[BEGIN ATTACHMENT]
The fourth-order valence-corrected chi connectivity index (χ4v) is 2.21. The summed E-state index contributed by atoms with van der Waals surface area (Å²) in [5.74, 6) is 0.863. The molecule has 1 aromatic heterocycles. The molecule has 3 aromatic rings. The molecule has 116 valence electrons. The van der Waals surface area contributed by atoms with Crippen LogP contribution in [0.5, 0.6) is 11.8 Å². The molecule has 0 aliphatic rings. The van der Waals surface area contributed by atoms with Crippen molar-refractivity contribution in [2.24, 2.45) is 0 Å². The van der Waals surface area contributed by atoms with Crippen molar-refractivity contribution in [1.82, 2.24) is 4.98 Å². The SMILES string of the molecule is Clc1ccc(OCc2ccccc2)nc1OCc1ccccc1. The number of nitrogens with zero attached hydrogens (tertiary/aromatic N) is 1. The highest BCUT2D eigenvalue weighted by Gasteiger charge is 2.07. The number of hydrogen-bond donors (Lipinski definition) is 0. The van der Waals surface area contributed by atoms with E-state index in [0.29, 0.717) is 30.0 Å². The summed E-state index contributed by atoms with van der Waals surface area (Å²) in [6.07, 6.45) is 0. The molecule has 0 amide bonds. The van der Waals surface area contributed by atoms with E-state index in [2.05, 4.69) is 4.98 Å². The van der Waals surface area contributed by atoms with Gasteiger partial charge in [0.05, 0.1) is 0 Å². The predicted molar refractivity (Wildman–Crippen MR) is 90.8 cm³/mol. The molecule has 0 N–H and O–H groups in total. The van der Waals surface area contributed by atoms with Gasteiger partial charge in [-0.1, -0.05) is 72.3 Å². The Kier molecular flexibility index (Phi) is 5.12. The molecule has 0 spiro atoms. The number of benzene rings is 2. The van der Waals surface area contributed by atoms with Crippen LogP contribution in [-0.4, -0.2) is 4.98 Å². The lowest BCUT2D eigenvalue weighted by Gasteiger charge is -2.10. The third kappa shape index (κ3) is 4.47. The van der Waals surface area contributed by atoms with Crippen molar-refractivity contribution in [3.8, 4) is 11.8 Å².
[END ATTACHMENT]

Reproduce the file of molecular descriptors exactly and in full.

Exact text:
The fourth-order valence-corrected chi connectivity index (χ4v) is 2.21. The summed E-state index contributed by atoms with van der Waals surface area (Å²) in [5.74, 6) is 0.863. The molecule has 1 aromatic heterocycles. The molecule has 3 aromatic rings. The molecule has 116 valence electrons. The van der Waals surface area contributed by atoms with Crippen LogP contribution in [0.5, 0.6) is 11.8 Å². The molecule has 0 aliphatic rings. The van der Waals surface area contributed by atoms with Crippen molar-refractivity contribution in [2.24, 2.45) is 0 Å². The van der Waals surface area contributed by atoms with Crippen molar-refractivity contribution in [1.82, 2.24) is 4.98 Å². The SMILES string of the molecule is Clc1ccc(OCc2ccccc2)nc1OCc1ccccc1. The number of nitrogens with zero attached hydrogens (tertiary/aromatic N) is 1. The highest BCUT2D eigenvalue weighted by Gasteiger charge is 2.07. The number of hydrogen-bond donors (Lipinski definition) is 0. The van der Waals surface area contributed by atoms with E-state index in [0.29, 0.717) is 30.0 Å². The summed E-state index contributed by atoms with van der Waals surface area (Å²) in [6.07, 6.45) is 0. The molecule has 0 amide bonds. The van der Waals surface area contributed by atoms with E-state index in [2.05, 4.69) is 4.98 Å². The van der Waals surface area contributed by atoms with Gasteiger partial charge in [0.05, 0.1) is 0 Å². The predicted molar refractivity (Wildman–Crippen MR) is 90.8 cm³/mol. The molecule has 0 N–H and O–H groups in total. The van der Waals surface area contributed by atoms with Gasteiger partial charge in [-0.1, -0.05) is 72.3 Å². The Kier molecular flexibility index (Phi) is 5.12. The molecule has 0 spiro atoms. The number of benzene rings is 2. The van der Waals surface area contributed by atoms with Crippen LogP contribution in [-0.4, -0.2) is 4.98 Å². The lowest BCUT2D eigenvalue weighted by Gasteiger charge is -2.10. The third kappa shape index (κ3) is 4.47. The van der Waals surface area contributed by atoms with Crippen molar-refractivity contribution in [3.8, 4) is 11.8 Å².